For the next 30 years this group of businessmen involved in the armed trade searched for ways to return to the profits of the Second World War. This why it was necessary for these entrepreneurs to encourage the creation of a Cold War after 1945. To help them with this they had to bring in politicians, military leaders and members of the intelligence services into their network (Military-Industrial-Congressional-Intelligence Complex). The Cold War was a good earner but they realized that the main stimulus for their section of the economy was a “hot” war. This is why the Vietnam became so important to them. To make this a success it was necessary to unite the interests of the Yankees and the Cowboys. In fact, the people who benefited from this conflict were evenly spread between these two groups. It had to be, otherwise the losers would have drawn attention to what was happening.

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" otherwise the losers would have drawn attention to what was happening. "

Isn't that what the losers did try to do? Call attention to it? It took assassinations, and that part of the battle was lost, It's not over, and it's the sort of war likely to go on for a long while more. Lessons to be learnt and so on. Kennedy with his superior intellect and ideas, combined with careful planning, years of preperation, energy, and a genuine warmth, stormed to the top of the hill in spite of elements in both parties trying to stop him. This avenue of appealing to the voter personally to carry through to the Presidency, forming a mass organisation of enthusastic supporters and going into the fight with unbending basic principles and actually personally doing the hard work, this avenue is surely not closed?

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  • 3 months later...
" otherwise the losers would have drawn attention to what was happening. "

Isn't that what the losers did try to do? Call attention to it? It took assassinations, and that part of the battle was lost, It's not over, and it's the sort of war likely to go on for a long while more. Lessons to be learnt and so on. Kennedy with his superior intellect and ideas, combined with careful planning, years of preperation, energy, and a genuine warmth, stormed to the top of the hill in spite of elements in both parties trying to stop him. This avenue of appealing to the voter personally to carry through to the Presidency, forming a mass organisation of enthusastic supporters and going into the fight with unbending basic principles and actually personally doing the hard work, this avenue is surely not closed?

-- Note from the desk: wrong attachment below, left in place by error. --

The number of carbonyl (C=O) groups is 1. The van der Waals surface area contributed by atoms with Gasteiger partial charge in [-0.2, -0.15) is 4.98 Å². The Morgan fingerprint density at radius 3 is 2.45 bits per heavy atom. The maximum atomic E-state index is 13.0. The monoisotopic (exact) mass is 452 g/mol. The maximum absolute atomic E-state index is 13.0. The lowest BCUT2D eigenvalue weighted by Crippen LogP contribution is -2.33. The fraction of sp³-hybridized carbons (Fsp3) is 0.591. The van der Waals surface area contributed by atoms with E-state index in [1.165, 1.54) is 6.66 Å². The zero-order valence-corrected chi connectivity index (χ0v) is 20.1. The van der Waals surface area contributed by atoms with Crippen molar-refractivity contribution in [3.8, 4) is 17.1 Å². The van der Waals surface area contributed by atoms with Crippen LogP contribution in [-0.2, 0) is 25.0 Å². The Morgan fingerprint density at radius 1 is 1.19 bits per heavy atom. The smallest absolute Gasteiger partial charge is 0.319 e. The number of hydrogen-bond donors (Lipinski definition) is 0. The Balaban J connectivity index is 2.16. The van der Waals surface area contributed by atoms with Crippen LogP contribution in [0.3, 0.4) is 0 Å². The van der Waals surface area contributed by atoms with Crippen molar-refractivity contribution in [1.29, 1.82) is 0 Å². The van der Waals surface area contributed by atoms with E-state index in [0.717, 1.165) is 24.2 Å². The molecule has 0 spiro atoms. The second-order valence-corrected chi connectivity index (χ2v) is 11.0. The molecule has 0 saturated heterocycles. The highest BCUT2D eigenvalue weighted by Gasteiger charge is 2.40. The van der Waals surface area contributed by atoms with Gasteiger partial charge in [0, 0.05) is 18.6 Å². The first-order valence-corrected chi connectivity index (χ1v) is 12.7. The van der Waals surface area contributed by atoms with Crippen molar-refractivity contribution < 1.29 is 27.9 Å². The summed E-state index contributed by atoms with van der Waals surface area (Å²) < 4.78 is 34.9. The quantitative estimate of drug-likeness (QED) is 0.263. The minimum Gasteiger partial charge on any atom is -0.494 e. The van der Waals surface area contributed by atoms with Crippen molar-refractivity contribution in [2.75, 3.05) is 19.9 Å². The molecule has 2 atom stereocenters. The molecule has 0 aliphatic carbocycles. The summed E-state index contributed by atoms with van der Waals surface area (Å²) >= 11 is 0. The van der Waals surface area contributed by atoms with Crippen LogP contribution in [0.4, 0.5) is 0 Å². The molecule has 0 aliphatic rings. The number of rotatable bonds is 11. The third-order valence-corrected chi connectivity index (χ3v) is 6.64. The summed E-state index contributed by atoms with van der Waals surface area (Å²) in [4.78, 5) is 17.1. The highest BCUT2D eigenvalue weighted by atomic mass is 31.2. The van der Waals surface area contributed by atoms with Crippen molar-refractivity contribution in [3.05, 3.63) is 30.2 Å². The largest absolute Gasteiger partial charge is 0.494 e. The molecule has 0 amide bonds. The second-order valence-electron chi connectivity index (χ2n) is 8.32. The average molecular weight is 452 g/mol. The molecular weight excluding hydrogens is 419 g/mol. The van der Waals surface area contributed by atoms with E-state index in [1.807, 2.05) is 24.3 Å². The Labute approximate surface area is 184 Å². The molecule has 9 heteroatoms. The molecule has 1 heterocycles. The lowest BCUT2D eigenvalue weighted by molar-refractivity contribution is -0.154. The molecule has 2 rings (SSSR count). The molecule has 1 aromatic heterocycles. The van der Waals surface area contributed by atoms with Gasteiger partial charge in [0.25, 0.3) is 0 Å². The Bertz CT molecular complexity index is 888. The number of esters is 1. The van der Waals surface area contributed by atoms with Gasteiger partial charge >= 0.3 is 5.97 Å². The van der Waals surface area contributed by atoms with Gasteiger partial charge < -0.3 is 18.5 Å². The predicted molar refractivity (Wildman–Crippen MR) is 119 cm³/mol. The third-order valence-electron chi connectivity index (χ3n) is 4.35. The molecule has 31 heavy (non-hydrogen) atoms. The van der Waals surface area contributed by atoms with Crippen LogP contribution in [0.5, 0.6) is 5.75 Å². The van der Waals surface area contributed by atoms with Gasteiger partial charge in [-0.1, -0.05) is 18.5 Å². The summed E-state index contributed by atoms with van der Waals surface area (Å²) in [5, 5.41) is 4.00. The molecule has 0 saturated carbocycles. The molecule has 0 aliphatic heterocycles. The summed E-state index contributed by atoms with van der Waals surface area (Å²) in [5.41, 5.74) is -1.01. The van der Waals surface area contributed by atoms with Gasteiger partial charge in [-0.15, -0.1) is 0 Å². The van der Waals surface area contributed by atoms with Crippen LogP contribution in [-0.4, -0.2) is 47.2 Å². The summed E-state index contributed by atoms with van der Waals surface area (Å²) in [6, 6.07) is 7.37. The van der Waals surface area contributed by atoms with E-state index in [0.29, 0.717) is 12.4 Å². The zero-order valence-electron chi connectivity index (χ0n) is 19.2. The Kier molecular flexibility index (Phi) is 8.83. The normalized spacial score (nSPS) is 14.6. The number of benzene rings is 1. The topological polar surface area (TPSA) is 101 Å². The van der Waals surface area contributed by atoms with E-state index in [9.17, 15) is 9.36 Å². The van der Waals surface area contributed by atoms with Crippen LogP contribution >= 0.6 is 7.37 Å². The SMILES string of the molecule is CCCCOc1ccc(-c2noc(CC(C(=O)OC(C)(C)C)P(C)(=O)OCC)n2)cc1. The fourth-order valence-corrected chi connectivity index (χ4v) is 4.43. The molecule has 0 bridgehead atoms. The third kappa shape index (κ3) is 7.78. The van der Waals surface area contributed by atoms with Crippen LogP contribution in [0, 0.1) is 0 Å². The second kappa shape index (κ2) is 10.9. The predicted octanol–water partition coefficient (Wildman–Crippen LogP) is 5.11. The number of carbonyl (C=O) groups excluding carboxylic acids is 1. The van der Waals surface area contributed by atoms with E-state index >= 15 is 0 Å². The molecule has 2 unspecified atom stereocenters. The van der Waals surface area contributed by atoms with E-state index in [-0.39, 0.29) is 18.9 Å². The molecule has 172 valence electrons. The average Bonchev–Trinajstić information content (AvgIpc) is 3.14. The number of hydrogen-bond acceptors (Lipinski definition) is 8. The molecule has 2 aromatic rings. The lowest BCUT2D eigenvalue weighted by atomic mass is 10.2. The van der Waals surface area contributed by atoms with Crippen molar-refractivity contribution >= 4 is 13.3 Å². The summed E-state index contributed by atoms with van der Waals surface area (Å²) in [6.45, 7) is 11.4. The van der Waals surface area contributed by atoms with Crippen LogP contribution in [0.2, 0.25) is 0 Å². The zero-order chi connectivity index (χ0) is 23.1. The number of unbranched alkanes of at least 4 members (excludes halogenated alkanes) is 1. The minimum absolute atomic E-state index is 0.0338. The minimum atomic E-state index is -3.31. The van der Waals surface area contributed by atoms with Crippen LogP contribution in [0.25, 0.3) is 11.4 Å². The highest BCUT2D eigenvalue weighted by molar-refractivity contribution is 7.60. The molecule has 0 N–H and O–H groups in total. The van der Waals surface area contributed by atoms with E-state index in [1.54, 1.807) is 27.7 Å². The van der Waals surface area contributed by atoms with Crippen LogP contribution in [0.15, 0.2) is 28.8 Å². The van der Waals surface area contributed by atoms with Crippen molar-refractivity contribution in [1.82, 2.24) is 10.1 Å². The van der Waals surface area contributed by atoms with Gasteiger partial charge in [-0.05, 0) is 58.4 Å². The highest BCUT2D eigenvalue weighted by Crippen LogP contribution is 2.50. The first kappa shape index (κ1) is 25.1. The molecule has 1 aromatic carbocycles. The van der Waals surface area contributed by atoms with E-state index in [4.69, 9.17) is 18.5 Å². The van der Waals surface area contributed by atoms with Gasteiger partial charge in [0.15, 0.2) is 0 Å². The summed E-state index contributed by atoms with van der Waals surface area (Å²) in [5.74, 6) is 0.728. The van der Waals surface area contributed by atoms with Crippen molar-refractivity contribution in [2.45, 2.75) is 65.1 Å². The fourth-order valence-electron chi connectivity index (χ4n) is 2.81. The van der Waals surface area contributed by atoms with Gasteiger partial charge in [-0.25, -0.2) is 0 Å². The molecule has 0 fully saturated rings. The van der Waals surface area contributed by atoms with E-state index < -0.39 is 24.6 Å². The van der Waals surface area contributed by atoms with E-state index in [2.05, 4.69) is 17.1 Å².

The world is most certainly run by multinational military-industrial groups feeding off an oil economy. When seen in proper context, the Vietnam war, the Gulf war, the current Iraq war - these are all little more than asset adjustments. Assassinations are personnel shifts, implemented by Global Human Resources.

I would like to add a few thoughts, on these two pivotal decades in American history. As much as has been unearthed concerning the JFK assassination, I will state the obvious that, that event still needs to be dissected, explored and basically, solved in order to fit the event into the overall chronology of those same two decades.

[Mary Ferrell's chronologies, which Rex Bradford recently uploaded to her site give a sweeping opportunity to do that combined the chronologies come to 1,650 pages, of ostensibly unmasking the history of some of the pertinent individuals, to the point that, what was unthinkable [solving the case] that process has been jumpstarted].

What bears mentioning is, the history we don't know; the interweaving of individuals between and in, Skull and Bones, the Sovereign Knight's of Malta, resolution of the 'other Oswald's,' insofar as who was pulling those string's, the Suite-8F Group et al. I think about the death of Roosevelt, Tommy Corcoran, Charles Willoughby, and G-2 in Japan...Yakuza and Madrid, Allen Dulles, LBJ, Hoover, the CIA, the Cuban's, Interpen...one could go on forever.

The most compelling aspect of these two decades I could mention is the comparison between 1964 and 2003

A Texas President takes office, with very strong ties to the oil industry, makes the case for war using smoke and mirror's...an illusionary causus belli, after the dust has settled both are faced with a nightmare from which the first didn't escape..."I will not seek, nor will I accept...." The jury is still out on the second...."Same as it ever was," is an insult to the American people and all our hopes and dreams, and everything that America once stood for.